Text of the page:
Gandy said the Houston area, however, has not been immune to the labor shortages being experienced across the country. Gandy said he predicts the labor shortages will continue to affect the building industry as homebuilders continue working to meet the increasing buyer demand.

“If they’re going from house to house to house, they’ll need more men,” he said. “Labor prices will start to escalate, so that is a way of coming into norm. It used to be really cheap to build in Texas, but it’s just not that way these days.”

Competitive market

The recent competition among homebuyers in Katy is unparalleled, Kiesewetter said. For example, Kiesewetter said she held two open houses for a home in Autumn Grove in Cinco Ranch soon after it was listed, and 32 parties attended the open house on the first day and 27 on the second.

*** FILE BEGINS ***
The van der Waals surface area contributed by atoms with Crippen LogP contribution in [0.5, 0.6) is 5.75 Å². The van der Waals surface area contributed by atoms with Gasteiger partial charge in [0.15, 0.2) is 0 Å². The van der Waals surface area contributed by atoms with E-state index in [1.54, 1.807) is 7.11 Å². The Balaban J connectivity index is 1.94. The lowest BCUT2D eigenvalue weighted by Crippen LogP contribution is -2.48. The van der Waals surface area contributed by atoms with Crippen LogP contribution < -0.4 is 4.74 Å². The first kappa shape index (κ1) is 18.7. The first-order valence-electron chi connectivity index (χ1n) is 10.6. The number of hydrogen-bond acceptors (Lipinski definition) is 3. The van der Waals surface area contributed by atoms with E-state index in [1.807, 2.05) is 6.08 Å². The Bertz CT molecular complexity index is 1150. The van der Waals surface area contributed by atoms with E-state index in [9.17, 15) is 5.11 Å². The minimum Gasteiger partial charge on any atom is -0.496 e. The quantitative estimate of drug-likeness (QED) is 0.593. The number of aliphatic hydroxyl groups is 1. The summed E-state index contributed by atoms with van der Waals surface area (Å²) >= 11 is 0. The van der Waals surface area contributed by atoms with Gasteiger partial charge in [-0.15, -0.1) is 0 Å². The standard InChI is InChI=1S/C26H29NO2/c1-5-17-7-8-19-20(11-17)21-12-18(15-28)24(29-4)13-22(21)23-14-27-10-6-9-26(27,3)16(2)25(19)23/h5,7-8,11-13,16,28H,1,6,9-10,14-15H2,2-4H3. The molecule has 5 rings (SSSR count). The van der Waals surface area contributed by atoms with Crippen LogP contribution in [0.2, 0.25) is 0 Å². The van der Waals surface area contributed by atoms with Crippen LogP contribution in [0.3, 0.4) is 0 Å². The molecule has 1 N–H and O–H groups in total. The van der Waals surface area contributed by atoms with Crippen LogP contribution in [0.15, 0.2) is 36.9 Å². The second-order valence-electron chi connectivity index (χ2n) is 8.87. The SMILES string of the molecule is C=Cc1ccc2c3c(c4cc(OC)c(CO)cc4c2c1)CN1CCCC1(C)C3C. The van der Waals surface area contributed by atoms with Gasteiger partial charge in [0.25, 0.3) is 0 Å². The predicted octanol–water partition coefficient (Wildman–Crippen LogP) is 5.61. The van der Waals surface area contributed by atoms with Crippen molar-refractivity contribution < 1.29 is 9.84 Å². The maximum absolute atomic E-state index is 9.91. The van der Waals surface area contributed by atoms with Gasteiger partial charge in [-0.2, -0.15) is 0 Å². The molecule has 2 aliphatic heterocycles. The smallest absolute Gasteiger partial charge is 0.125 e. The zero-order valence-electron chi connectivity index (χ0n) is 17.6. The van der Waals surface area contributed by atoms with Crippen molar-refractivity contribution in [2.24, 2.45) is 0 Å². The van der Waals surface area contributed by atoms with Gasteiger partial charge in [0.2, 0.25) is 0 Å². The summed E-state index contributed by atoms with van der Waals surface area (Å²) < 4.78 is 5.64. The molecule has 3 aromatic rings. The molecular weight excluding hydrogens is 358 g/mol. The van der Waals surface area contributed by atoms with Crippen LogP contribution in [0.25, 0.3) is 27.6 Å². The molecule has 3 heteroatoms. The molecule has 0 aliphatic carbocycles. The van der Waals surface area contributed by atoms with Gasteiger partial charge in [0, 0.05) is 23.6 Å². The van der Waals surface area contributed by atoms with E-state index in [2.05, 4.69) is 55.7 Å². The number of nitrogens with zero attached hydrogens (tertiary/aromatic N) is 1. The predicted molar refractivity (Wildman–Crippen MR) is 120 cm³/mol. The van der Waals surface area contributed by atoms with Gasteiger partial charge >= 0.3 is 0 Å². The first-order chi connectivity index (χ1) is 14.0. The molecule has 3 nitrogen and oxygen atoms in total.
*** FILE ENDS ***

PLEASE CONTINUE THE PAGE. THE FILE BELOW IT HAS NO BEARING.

“All of those people were out looking for houses, and like with any listing now, so many people were making offers far above the asking price,” she said. “There’s never been anything like it.”

Community Impact Newspaper analyzed real estate data from the Houston Association of Realtors for 10 recently sold homes in each of the six Katy-area ZIP codes. Of those 60 houses, 38 homes sold for above the asking price. Furthermore, eight homes sold for about $10,000 more than the asking price, and nine homes sold for at least $25,000 more.